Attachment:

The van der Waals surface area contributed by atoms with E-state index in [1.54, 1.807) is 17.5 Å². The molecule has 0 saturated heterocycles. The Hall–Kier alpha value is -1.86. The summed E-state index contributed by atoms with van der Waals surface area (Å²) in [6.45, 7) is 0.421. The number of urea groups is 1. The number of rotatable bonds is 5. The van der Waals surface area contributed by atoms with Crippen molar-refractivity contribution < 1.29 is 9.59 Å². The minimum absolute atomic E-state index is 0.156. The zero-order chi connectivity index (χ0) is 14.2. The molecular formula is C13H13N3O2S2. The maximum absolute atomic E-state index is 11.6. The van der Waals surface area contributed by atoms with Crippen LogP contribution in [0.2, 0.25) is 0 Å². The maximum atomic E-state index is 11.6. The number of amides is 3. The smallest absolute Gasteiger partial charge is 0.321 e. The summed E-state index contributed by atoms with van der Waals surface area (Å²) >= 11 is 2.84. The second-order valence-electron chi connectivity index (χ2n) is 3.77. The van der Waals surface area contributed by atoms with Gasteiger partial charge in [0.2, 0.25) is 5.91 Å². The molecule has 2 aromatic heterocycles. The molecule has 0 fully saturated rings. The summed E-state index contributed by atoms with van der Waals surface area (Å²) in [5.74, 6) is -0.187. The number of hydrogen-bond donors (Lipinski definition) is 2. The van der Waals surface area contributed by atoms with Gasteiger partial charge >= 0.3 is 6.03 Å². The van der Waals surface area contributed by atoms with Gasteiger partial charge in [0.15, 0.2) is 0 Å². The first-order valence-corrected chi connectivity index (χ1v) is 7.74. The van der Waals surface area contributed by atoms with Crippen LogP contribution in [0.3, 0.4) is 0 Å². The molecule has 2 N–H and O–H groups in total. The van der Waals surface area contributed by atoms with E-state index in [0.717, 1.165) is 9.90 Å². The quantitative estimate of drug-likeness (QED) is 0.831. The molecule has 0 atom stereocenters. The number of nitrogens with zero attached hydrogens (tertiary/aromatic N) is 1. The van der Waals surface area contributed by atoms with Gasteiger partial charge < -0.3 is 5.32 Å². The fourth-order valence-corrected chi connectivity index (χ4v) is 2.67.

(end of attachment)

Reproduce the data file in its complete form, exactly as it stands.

The van der Waals surface area contributed by atoms with E-state index in [1.54, 1.807) is 17.5 Å². The molecule has 0 saturated heterocycles. The Hall–Kier alpha value is -1.86. The summed E-state index contributed by atoms with van der Waals surface area (Å²) in [6.45, 7) is 0.421. The number of urea groups is 1. The number of rotatable bonds is 5. The van der Waals surface area contributed by atoms with Crippen molar-refractivity contribution < 1.29 is 9.59 Å². The minimum absolute atomic E-state index is 0.156. The zero-order chi connectivity index (χ0) is 14.2. The molecular formula is C13H13N3O2S2. The maximum absolute atomic E-state index is 11.6. The van der Waals surface area contributed by atoms with Crippen LogP contribution in [0.2, 0.25) is 0 Å². The maximum atomic E-state index is 11.6. The number of amides is 3. The smallest absolute Gasteiger partial charge is 0.321 e. The summed E-state index contributed by atoms with van der Waals surface area (Å²) >= 11 is 2.84. The second-order valence-electron chi connectivity index (χ2n) is 3.77. The van der Waals surface area contributed by atoms with Gasteiger partial charge in [0.2, 0.25) is 5.91 Å². The molecule has 2 aromatic heterocycles. The molecule has 0 fully saturated rings. The summed E-state index contributed by atoms with van der Waals surface area (Å²) in [5.74, 6) is -0.187. The number of hydrogen-bond donors (Lipinski definition) is 2. The van der Waals surface area contributed by atoms with Gasteiger partial charge >= 0.3 is 6.03 Å². The van der Waals surface area contributed by atoms with Gasteiger partial charge in [0.15, 0.2) is 0 Å². The first-order valence-corrected chi connectivity index (χ1v) is 7.74. The van der Waals surface area contributed by atoms with Crippen LogP contribution in [0.3, 0.4) is 0 Å². The molecule has 2 N–H and O–H groups in total. The van der Waals surface area contributed by atoms with E-state index in [0.717, 1.165) is 9.90 Å². The quantitative estimate of drug-likeness (QED) is 0.831. The molecule has 0 atom stereocenters. The number of nitrogens with zero attached hydrogens (tertiary/aromatic N) is 1. The van der Waals surface area contributed by atoms with Gasteiger partial charge < -0.3 is 5.32 Å². The fourth-order valence-corrected chi connectivity index (χ4v) is 2.67.